Soaringadi From United States of America, joined Apr 2004, 472 posts, RR: 0 Posted (9 years 3 months 3 weeks 5 days 8 hours ago) and read 2242 times:
I am about to start lessons for my instrument rating, and was wondering about which aircraft should I use. I did my private in a C-172, so I was considering whether to continue with it, or to go for Piper warrior ? I know that the Cessna has gravity fed pumps, so 1 less thing to go wrong and all.... but just neede an opinion.
Pilotpip From United States of America, joined Sep 2003, 3117 posts, RR: 11 Reply 1, posted (9 years 3 months 3 weeks 5 days 2 hours ago) and read 2119 times:
Fuel pumps shoulnd't be a major concern. Both of these aircraft aren't ideal for blasting off into the clouds as they don't have enough reduncacy built into them to really be considered a good platform for really serious IMC conditions much like they aren't good for long distances or carrying lots of passengers. They're good for learning how to fly and this applies to your instrument training.
Having said this, I say go with the aircraft that you are most familiar with. Approaches are very high-workload times and spending time looking for a fuel pump switch could cause you to end up in a very dangerous situation. Also, if the weather permits, get your instructor to take you into the clouds because there is no substitute for the real thing in this case. Enjoy your training.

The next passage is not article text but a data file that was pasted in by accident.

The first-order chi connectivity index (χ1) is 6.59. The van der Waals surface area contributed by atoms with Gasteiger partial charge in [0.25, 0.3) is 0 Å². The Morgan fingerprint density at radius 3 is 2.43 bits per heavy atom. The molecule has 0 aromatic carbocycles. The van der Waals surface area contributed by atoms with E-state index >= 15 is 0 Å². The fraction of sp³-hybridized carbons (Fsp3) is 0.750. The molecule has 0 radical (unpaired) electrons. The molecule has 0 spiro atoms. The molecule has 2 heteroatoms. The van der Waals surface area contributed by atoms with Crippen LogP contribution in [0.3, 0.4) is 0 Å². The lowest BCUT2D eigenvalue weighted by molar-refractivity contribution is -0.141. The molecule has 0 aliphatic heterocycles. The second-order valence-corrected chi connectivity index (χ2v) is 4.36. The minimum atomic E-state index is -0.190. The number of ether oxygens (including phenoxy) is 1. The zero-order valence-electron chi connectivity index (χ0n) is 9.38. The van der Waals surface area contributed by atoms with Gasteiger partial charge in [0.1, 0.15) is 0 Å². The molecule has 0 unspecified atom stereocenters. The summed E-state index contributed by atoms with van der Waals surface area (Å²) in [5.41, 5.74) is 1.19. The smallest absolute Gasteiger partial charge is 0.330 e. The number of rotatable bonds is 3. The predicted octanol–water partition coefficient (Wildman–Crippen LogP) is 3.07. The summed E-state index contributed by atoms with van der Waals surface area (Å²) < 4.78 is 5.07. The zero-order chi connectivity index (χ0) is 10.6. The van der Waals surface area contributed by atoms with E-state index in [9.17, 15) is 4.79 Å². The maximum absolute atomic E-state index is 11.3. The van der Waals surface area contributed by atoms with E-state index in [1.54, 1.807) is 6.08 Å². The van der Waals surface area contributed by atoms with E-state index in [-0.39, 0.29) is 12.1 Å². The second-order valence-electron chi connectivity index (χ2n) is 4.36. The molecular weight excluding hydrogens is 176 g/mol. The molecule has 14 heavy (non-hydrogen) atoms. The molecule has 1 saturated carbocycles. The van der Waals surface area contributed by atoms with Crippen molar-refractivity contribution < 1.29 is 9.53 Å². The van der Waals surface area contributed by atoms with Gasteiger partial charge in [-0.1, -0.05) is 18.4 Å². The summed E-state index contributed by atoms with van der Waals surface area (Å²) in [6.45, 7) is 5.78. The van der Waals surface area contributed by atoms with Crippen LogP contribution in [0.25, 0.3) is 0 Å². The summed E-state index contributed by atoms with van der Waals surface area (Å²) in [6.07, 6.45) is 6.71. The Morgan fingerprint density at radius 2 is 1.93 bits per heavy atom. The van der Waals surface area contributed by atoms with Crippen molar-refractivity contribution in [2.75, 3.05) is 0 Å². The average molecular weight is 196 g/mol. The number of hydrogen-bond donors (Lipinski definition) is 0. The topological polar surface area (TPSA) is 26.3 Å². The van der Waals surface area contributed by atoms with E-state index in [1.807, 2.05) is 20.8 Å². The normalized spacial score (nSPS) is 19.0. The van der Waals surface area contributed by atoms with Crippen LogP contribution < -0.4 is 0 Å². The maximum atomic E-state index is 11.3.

FinnWings From Finland, joined Oct 2003, 640 posts, RR: 2 Reply 2, posted (9 years 3 months 3 weeks 4 days 21 hours ago) and read 2060 times:
I agree with pilotpip, you should start learning instrument flying with the aircraft you are most familiar. It would be much easier studying if you must learn only the IFR procedures and not also the new aircraft with its special characteristics. So instead of two new things at the same time you have to learn just one new thing if you'll choose to do your IR in C172.
Mr Spaceman From Canada, joined Mar 2001, 2786 posts, RR: 9 Reply 4, posted (9 years 3 months 3 weeks 4 days 18 hours ago) and read 2044 times:
>> Pilotpip ........
"Both of these aircraft aren't ideal for blasting off into the clouds as they don't have enough redundancy built into them."
I understand what you're implying, but, what if his Flight School does have a Skyhawk or Warrior with .....
Dual Vacum Pumps.
An Alternate Air Source.
Multiple Static Ports.
Pitot Tube Heat.
Electric Back-Up instruments.
Gyro Back-Up intruments.
A very good GPS unit (such as a Garmin 530 for example).
The best NAV/COM radios money can buy.
Etc, Etc, Etc ........
They'd be good enough then, to train in, for an IFR rating wouldn't they?
Oops, I'm sorry about that, I must have been day-dreaming about a Flying Club that doesn't exsist.
"spending time looking for a fuel pump switch could cause you to end up in a very dangerous situation."
Well, IMO, if you need time to FIND a fuel pump switch (how much time could that take???? ) during the high workload part of an approach in serious IMC conditions ........ you have no business flying that airplane in the first place!!! Or even being near it, whether it's a Cessna-172 Skyhawk, a Piper PA-28-151 Warrior .......... or a Piper PA-32R-301T Saratoga II TC, a Mooney 252, a Beech A36 Bonanza or even a Piper PA-46-350P Malibu Mirage ......... if you don't have the cockpit layout of the aircraft you're going to train in memorized (especially when IFR training), then stick to VFR "fair weather" flying!!! How hard can it be to find fuel pump switches in YOUR cockpit???? even if you're in some good chop!